Air travel demand in the Asia-Pacific is rapidly gaining momentum, driven especially by burgeoning economies such as those of China and India. Analysts predict that this will continue over the next few decades.

Growth in air travel demand is closely linked to economic expansion and an increasingly affluent population. China’s domestic air travel sector recovered faster than projected last year thanks to the country’s healthy economy.

In the first half of this year, China’s domestic civil aviation market grew an impressive 31.5 percent, as the economy expanded 11.1 percent to 17.28 trillion yuan (US$2.55 trillion).

LTP expands product offering

Lufthansa Technik Philippines (LTP) is expanding its product offering to cover overhaul layovers – base maintenance covering C-checks – and cabin refurbishment aimed at low-cost carriers (LCCs).

LTP secured Malaysian long-haul LCC AirAsia X as a customer four months ago. With five hangar bays and workshops, the company offers C-checks, C4, and C8 capability for Airbus A340/A330 and A320 family aircraft. It also offers stripping and painting of the same aircraft types as well as Boeing 747-400s.

Additional capabilities include repair and overhaul of galleys, lavatories, passenger and crew seats, rescue and safety equipment, in-flight entertainment (IFE) and avionics modifications, and structural programmes. LTP plans to convert of one of its hangars for use by LCCs, accommodating three to four single-aisle A320-family aircraft light C-checks and C4/C6- checks.

LTP is an engine parts and accessories repair centre for Lufthansa Technik, specialising in shroud repair. It is the first subsidiary under the Lufthansa Technik Group to receive the EASA 21 Design Organisation Approval, paving the way for the company to develop minor repairs and alterations without the assistance of original-equipment manufacturers (OEMs) like Airbus and Boeing.

Vice president for marketing and sales Dominik Wiener-Silva said the approval has been instrumental in helping LTP achieve reduced turnaround times.

LTP, which started operations in 2000 with a workforce of 1,300 at Ninoy Aquino International Airport in Manila, has expanded it to 2,700. It has 24 aircraft overhaul customers.

“In view of growth, especially in the Asian market, and our competitive product, we aim to expand our customer base [and] not just in the region,” said Bernhard Krueger-Sprengel, the company’s president and chief executive officer.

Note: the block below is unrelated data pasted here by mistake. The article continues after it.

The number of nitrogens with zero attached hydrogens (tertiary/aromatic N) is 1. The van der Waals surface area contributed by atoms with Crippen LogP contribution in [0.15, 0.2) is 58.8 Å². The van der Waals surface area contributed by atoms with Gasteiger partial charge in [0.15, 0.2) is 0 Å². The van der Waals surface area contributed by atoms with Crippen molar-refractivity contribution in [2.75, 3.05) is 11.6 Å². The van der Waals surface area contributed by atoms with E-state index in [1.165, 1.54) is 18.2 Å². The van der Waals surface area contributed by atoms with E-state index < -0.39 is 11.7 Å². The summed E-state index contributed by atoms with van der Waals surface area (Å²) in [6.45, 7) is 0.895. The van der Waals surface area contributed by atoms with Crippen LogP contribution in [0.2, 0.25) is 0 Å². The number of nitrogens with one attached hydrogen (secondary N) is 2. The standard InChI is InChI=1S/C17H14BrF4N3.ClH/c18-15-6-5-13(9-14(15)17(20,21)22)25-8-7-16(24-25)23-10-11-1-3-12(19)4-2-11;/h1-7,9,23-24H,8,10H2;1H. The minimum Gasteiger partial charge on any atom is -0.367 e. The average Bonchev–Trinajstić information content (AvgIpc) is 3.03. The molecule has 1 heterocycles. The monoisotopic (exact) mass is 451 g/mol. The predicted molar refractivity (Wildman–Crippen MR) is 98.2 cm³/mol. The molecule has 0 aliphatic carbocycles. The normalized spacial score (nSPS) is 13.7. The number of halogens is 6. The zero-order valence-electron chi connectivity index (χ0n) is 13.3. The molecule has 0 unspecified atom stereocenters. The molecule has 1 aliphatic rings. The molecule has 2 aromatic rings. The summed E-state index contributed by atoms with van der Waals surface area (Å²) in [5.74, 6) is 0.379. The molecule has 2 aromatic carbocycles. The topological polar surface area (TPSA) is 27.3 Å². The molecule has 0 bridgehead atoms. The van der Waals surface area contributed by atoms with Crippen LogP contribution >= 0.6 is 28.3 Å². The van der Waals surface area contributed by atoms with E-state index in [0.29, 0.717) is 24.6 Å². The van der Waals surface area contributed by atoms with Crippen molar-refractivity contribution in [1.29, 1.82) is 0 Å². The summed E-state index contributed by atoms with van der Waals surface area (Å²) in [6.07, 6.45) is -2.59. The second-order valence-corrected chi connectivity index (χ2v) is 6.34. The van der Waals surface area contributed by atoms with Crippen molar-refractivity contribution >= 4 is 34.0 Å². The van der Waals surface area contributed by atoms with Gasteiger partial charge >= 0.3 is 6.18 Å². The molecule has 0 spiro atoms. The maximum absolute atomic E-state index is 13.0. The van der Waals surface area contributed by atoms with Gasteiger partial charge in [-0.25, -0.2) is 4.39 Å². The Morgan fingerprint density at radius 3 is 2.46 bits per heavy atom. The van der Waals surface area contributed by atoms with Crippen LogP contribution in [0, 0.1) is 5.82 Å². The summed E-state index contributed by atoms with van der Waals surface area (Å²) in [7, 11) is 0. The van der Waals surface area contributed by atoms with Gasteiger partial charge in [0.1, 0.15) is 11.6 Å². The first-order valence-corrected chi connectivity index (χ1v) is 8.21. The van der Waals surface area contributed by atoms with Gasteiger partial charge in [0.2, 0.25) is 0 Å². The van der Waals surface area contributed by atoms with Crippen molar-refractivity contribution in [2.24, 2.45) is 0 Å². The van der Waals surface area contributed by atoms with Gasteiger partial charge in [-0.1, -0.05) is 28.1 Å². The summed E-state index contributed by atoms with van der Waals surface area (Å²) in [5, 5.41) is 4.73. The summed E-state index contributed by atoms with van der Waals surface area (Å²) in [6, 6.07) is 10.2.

LTP is a joint venture of Germany’s Lufthansa Technik, which owns 70 percent of the company, with MacroAsia Corp of the Philippines, which holds the remaining 30 percent.

 New hangar, new customers for Boeing Shanghai

Boeing Shanghai Aviation Services was set up in June 2006 as a joint venture between US manufacturer Boeing, Shanghai Airlines and Shanghai Airport Authority.

It is based at Shanghai Pudong International Airport, and started out using Shanghai Airlines’ engineering hangar. It has since added a new, two-bay hangar that opened in September 2009.

The company recently celebrated a new success, with the signature of a five-year heavy maintenance contract for Boeing 767 jetliners with Aeroflot Russian Airlines. The company has not revealed the value of the contract.

At the same time, Boeing Shanghai has signed a Memorandum of Understanding with Boeing Commercial Airplanes to be a supplier of Fleet Management and GoldCare MRO services, covering line and scheduled maintenance, component management, engineering and planning.

During the past year the MRO venture has won approval from the US Federal Aviation Administration (FAA), European Aviation Safety Agency (EASA) and Thailand’s Department of Civil Aviation (DCA) for all levels of scheduled maintenance on Next-Generation 737 and 767 jetliners.

Boeing Shanghai also offers cabin upgrades, and maintenance of avionics and in-flight entertainment systems, as well as being an approved passenger-to-freighter conversion centre for 737 aircraft.